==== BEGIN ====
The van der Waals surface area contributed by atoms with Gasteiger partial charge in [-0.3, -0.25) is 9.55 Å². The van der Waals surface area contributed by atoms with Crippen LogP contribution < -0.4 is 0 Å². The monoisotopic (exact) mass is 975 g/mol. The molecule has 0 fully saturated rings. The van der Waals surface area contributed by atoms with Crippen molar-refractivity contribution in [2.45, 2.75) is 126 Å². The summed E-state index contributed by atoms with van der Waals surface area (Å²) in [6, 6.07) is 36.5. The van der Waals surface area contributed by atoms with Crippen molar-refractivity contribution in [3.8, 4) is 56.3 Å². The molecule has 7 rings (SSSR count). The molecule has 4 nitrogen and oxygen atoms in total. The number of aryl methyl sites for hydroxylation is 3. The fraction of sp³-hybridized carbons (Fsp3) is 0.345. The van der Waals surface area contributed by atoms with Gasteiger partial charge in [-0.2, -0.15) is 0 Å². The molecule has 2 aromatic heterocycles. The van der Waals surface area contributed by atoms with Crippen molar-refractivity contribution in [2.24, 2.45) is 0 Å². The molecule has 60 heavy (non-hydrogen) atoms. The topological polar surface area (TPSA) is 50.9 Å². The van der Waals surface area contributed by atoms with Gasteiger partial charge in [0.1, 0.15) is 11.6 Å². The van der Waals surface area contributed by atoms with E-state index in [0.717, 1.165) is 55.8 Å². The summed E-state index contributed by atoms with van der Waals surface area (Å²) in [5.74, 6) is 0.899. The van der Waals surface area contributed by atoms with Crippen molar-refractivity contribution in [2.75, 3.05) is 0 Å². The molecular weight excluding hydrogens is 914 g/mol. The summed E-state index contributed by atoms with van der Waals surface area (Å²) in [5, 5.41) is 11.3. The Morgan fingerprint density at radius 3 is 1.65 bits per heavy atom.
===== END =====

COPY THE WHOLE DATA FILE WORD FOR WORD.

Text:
The van der Waals surface area contributed by atoms with Gasteiger partial charge in [-0.3, -0.25) is 9.55 Å². The van der Waals surface area contributed by atoms with Crippen LogP contribution < -0.4 is 0 Å². The monoisotopic (exact) mass is 975 g/mol. The molecule has 0 fully saturated rings. The van der Waals surface area contributed by atoms with Crippen molar-refractivity contribution in [2.45, 2.75) is 126 Å². The summed E-state index contributed by atoms with van der Waals surface area (Å²) in [6, 6.07) is 36.5. The van der Waals surface area contributed by atoms with Crippen molar-refractivity contribution in [3.8, 4) is 56.3 Å². The molecule has 7 rings (SSSR count). The molecule has 4 nitrogen and oxygen atoms in total. The number of aryl methyl sites for hydroxylation is 3. The fraction of sp³-hybridized carbons (Fsp3) is 0.345. The van der Waals surface area contributed by atoms with Gasteiger partial charge in [-0.2, -0.15) is 0 Å². The molecule has 2 aromatic heterocycles. The van der Waals surface area contributed by atoms with Crippen molar-refractivity contribution in [2.24, 2.45) is 0 Å². The molecule has 60 heavy (non-hydrogen) atoms. The topological polar surface area (TPSA) is 50.9 Å². The van der Waals surface area contributed by atoms with Gasteiger partial charge in [0.1, 0.15) is 11.6 Å². The van der Waals surface area contributed by atoms with E-state index in [0.717, 1.165) is 55.8 Å². The summed E-state index contributed by atoms with van der Waals surface area (Å²) in [5.74, 6) is 0.899. The van der Waals surface area contributed by atoms with Crippen molar-refractivity contribution in [2.75, 3.05) is 0 Å². The molecular weight excluding hydrogens is 914 g/mol. The summed E-state index contributed by atoms with van der Waals surface area (Å²) in [5, 5.41) is 11.3. The Morgan fingerprint density at radius 3 is 1.65 bits per heavy atom.